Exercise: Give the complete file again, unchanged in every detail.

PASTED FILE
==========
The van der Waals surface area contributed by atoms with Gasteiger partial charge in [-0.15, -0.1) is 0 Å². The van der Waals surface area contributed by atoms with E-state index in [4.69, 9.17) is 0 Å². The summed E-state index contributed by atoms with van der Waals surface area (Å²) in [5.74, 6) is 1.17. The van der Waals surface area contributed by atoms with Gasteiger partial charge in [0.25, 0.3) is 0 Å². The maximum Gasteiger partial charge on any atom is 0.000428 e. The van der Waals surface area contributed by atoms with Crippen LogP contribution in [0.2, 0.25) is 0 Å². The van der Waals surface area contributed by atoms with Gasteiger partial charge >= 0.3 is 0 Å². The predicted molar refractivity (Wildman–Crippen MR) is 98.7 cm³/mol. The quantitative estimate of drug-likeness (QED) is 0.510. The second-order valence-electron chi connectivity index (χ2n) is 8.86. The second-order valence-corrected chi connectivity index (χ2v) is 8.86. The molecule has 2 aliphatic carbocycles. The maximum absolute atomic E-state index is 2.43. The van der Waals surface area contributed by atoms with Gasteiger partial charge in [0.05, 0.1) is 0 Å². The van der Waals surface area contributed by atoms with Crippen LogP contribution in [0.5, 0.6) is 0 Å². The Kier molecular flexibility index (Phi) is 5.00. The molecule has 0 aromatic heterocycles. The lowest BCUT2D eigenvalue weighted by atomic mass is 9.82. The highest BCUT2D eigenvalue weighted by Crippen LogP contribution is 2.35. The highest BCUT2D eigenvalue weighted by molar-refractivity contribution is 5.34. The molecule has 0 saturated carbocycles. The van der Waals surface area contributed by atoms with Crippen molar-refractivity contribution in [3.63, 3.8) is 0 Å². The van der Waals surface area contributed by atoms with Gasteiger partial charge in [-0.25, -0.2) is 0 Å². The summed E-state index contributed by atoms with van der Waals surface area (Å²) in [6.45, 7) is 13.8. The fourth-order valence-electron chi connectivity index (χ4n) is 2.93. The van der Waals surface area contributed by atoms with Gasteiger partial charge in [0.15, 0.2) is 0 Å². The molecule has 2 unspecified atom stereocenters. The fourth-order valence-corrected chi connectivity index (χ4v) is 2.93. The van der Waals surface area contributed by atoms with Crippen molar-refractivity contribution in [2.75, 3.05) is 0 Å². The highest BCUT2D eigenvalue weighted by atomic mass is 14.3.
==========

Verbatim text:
The van der Waals surface area contributed by atoms with Gasteiger partial charge in [-0.15, -0.1) is 0 Å². The van der Waals surface area contributed by atoms with E-state index in [4.69, 9.17) is 0 Å². The summed E-state index contributed by atoms with van der Waals surface area (Å²) in [5.74, 6) is 1.17. The van der Waals surface area contributed by atoms with Gasteiger partial charge in [0.25, 0.3) is 0 Å². The maximum Gasteiger partial charge on any atom is 0.000428 e. The van der Waals surface area contributed by atoms with Crippen LogP contribution in [0.2, 0.25) is 0 Å². The van der Waals surface area contributed by atoms with Gasteiger partial charge >= 0.3 is 0 Å². The predicted molar refractivity (Wildman–Crippen MR) is 98.7 cm³/mol. The quantitative estimate of drug-likeness (QED) is 0.510. The second-order valence-electron chi connectivity index (χ2n) is 8.86. The second-order valence-corrected chi connectivity index (χ2v) is 8.86. The molecule has 2 aliphatic carbocycles. The maximum absolute atomic E-state index is 2.43. The van der Waals surface area contributed by atoms with Gasteiger partial charge in [0.05, 0.1) is 0 Å². The van der Waals surface area contributed by atoms with Crippen LogP contribution in [0.5, 0.6) is 0 Å². The Kier molecular flexibility index (Phi) is 5.00. The molecule has 0 aromatic heterocycles. The lowest BCUT2D eigenvalue weighted by atomic mass is 9.82. The highest BCUT2D eigenvalue weighted by Crippen LogP contribution is 2.35. The highest BCUT2D eigenvalue weighted by molar-refractivity contribution is 5.34. The molecule has 0 saturated carbocycles. The van der Waals surface area contributed by atoms with Crippen molar-refractivity contribution in [3.63, 3.8) is 0 Å². The van der Waals surface area contributed by atoms with Gasteiger partial charge in [-0.25, -0.2) is 0 Å². The summed E-state index contributed by atoms with van der Waals surface area (Å²) in [6.45, 7) is 13.8. The fourth-order valence-electron chi connectivity index (χ4n) is 2.93. The van der Waals surface area contributed by atoms with Gasteiger partial charge in [0.15, 0.2) is 0 Å². The molecule has 2 unspecified atom stereocenters. The fourth-order valence-corrected chi connectivity index (χ4v) is 2.93. The van der Waals surface area contributed by atoms with Crippen molar-refractivity contribution in [2.75, 3.05) is 0 Å². The highest BCUT2D eigenvalue weighted by atomic mass is 14.3.